Archive for the ‘Live Music’ Category

Let’s put aside the fact that the MTV VMAs have become incredibly irrelevant over the past few years, because they just award the same artists over and over. Let’s ignore the fact that they don’t even televise the awards that actually have anything to do with the creative aspects of the videos. Let’s forget the fact there was no mention of Prince or David Bowie during the live broadcast. Let’s also pretend to believe the MTV VMAs represent all music and not just pop and hip-hop. That said, here are some thoughts on this year’s show.

Kanye does whatever he wants

After years of interrupting acceptance speeches, hating on anyone that wasn’t Beyoncé, Kanye was handed a full 4 minutes to rant and rave about whatever he wanted. It was disguised as a prelude to the premiere of his new NSFW video “Fade” off 2016’s Life of Pablo. His speech was nonsensical ramblings for the most part (as expected) but I’m not sure what MTV was hoping for: he shocked no one, and bored everyone.

Bey is Queen of everything

Slay, slay, slay. That’s all Bey does. Forget all her nominations and wins. Forget the fact that she gave a perfect 16-minute performance of snippets of her entire Lemonade album. Forget the fact everyone’s jaws dropped, and were left speechless. Forget everything you thought you knew about anything: Bey rules all.

Watch the epic performance here

Britney Spears needs to throw in the towel

Poor, Britney. In an attempt to revive her “career,” Britney Spears’ MTV VMA performance was slated as her big comeback. Except she had to follow Beyonce’s epic 15-minute explosion, and there’s no way she was going to surpass that. It didn’t help that Spears looked like old news, struggling to sell her sexuality. She performed her recently dropped single “Make Me” featuring no-one’s-ever-heard-of rapper G-Easy. Her outfit looked like something a figure skater would wear, and seemed to meander along the stage aimlessly, until G Easy showed up, which was her cue to grab his crotch. She needs to realize she’s not 16 anymore, and it’s not longer the 90s – no matter how much she wishes.

Drake vs. Rihanna

After essentially pouring his heart out and confessing his love for Rihanna, Drake went in for a kiss, and Rihanna so awkwardly dodged it. You could hear the viewers cringing, and Drake’s heart breaking  all over the world. Why can’t Rihanna just love Drake back? Also: as if she got some sort of lifetime achievement award for her videos. As if.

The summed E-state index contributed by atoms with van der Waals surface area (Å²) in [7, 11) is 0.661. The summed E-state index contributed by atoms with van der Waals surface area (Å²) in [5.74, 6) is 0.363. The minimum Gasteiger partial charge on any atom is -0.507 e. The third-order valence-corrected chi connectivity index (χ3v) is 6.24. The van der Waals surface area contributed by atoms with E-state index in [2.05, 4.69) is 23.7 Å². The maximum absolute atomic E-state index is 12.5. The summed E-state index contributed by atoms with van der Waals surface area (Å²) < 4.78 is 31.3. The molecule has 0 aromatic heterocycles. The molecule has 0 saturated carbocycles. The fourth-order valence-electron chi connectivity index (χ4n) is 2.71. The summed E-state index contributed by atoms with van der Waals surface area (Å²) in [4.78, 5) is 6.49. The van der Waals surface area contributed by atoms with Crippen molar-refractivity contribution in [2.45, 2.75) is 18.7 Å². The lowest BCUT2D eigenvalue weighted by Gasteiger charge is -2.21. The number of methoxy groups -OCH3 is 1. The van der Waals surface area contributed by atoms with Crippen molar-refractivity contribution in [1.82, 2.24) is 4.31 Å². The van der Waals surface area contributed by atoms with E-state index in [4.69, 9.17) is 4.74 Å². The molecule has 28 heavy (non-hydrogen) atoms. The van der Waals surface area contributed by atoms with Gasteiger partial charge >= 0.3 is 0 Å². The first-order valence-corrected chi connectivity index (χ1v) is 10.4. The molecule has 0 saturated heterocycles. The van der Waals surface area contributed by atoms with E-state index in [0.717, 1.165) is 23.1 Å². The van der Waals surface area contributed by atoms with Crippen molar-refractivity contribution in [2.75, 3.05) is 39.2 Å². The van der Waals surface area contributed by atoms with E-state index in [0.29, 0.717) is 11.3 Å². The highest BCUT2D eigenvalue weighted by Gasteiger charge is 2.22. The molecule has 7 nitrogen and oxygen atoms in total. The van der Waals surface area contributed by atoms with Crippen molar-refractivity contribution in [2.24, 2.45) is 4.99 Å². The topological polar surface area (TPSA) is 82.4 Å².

The Burning Questions

  • Is Puff Daddy still a thing?
  • Why is DJ Khaled such a fool? Conversely, why is Alessia Cara so adorable?
  • When panning the audience, why did the camera always fall on Kimye and/or Michael Phelps?
  • When did lip syncing during live performances become so widely accepted?
  • How many Kardashians need to be present at an awards show for people to watch?
  • Why is Nick Jonas’ new track called “Bacon”?
  • Why did Alicia Keys get high before dressing up in a tent and presenting?
  • How did Fifth Harmony win? Sexual inuendo is the only “art” in their videos
  • Who are the Chainsmokers and why are they so awful?

Lastly: why am I so old?




Earlier this year, Gwen Stefani dropped her third solo venture, This is What the Truth Feels Like, amidst her very public break up with husband Gavin Rossdale, and rebound-turned-romance with country singer Blake Shelton. In fact, Stefani’s album is part “I hate you, Gavin”, part “I love you, Blake” and part “I’m just so confused.” It’s a true pop album, sprinkled with all kinds of genres like dance, R&B, reggae; plus that good ol’ Stefani attitude.
A couple of weeks ago, Stefani took over the Molson Canadian Amphitheatre in support of her new album, and she killed it. From start to finish, there wasn’t a dull moment; not a single boring set. It was entertaining, lively and incredibly fun. She mostly played tracks off the new album, like “Misery”, “Make Me Like You,” and her personal favourite, “Rare.”
For long-time fans, she also paid homage to her previous solo work, with “Wind it Up”, “Luxurious” and left the crowd wanting more with an amped-up version of “Hollaback Girl” before heading off stage to prepare for the encore.
Stefani’s 2 hour performance also included incredible outfit changes, flawless back up dancers, and a rambunctious band; not to mention, live versions of “Rich Girl” and “Let Me Blow Ya Mind” – both collaborations with rap sensation Eve (her opener for the night.) She even played “Send Me a Picture” – a track on which she somehow put an endearing spin on sexting.
If that wasn’t enough, Stefani pulled at all the fans’ 16-year-old heart strings and delved into old school No Doubttracks like “Don’t Speak” and every girl’s favourite anthem, “Just a Girl”, during which she kicked up the bad-assery to the next level. Not a single person was sitting still, unable to help themselves from dancing, jumping, and singing all the lyrics along with her. She refused to run out of steam, and had just as much fun as the crowd – while still looking like she hasn’t aged since 1995 (how does she do it?)